Earle Havens (PhD, Yale University) is Nancy H. Hall Curator of Rare Books and Manuscripts, Director of the Virginia Fox Stern Center for the History of the Book in the Renaissance, and Visiting Associate Professor in the Department of German & Romance Languages & Literatures at Johns Hopkins University. His field of expertise is the history of the book and material culture in early modern Europe. His past courses taught for the MLA program have included: the History of the Book from the Ancient World to the Digital Humanities; Heaven on Earth: History, Art, and the Material Culture of St. Peter’s and the Vatican; Halls of Wonder: Art, Science, and Culture in the Age of the Marvelous, 1450-1750; and Text & Image: The Material Culture of Renaissance Europe, 1400-1650.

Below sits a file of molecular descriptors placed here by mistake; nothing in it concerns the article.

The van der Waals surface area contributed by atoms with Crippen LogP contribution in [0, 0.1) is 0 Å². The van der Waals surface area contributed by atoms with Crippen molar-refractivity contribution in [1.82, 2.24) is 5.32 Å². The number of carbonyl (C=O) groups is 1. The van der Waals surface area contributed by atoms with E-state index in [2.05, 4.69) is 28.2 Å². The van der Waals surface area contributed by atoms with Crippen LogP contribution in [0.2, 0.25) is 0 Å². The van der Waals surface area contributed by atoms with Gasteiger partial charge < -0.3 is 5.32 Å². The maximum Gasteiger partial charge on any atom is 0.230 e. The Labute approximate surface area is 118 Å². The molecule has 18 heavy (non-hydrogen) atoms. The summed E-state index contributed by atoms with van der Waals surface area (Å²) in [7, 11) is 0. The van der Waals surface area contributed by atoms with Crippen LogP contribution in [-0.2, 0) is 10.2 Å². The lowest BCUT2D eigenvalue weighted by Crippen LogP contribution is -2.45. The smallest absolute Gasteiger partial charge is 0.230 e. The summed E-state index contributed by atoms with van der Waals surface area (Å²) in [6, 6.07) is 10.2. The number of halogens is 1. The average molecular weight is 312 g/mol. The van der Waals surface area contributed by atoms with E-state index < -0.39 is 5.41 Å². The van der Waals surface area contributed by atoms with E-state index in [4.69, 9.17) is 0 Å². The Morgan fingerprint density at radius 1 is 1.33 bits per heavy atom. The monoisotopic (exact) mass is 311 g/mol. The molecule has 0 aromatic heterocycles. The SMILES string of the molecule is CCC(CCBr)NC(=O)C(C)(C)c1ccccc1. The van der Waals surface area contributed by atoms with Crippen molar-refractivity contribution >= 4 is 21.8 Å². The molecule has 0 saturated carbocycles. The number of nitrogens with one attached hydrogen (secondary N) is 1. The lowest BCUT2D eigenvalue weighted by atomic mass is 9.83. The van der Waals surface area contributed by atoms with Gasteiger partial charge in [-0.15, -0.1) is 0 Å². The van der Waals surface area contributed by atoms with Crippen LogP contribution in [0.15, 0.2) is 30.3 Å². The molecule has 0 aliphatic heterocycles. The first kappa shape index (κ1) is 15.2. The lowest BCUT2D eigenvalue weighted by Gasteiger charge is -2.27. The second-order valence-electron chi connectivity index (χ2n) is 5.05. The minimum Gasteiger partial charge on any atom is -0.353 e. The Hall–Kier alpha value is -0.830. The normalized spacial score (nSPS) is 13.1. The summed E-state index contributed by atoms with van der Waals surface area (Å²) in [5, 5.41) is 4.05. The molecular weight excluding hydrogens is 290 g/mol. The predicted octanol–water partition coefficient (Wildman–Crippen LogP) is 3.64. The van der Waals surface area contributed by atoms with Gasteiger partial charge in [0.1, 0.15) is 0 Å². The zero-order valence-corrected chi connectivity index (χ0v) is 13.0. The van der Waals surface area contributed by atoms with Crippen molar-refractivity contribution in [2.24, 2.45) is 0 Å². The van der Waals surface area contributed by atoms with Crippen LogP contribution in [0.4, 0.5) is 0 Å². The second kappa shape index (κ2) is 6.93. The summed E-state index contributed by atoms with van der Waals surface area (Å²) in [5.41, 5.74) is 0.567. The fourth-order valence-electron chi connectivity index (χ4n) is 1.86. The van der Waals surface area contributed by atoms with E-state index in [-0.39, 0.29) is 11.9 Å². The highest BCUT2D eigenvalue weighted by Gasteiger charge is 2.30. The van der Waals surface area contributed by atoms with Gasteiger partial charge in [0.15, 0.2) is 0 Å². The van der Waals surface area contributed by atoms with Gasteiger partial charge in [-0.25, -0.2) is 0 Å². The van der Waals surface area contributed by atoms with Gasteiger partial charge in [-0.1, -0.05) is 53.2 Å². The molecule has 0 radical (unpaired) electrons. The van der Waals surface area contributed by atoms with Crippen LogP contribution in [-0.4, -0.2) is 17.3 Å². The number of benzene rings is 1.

His most recent book publication, co-edited with Walter Stephens (Johns Hopkins University), is Literary Forgery in Early Modern Europe, 1450-1800 (JHU Press, 2018). He is also co-editor (with Ann Blair, Harvard University; and Anthony Grafton, Princeton University) of Information Cultures, a Johns Hopkins University Press monographic series on the material histories of books and ideas. His research has been supported most recently by fellowships from the Institute for Advanced Study in Princeton, the Princeton University Library, the Houghton Library (Harvard), and the Renaissance Society of America.
In 2015-19, he also served as Principal Investigator (with Anthony Grafton, Princeton University; and Matthew Symonds, University College London) of “The Archaeology of Reading in Early Modern Europe”—a five-year digital research collaboration involving the digitization, transcription, translation, encoding, and making searchable manuscript marginalia in 16th-century printed books, funded by the Andrew W. Mellon Foundation.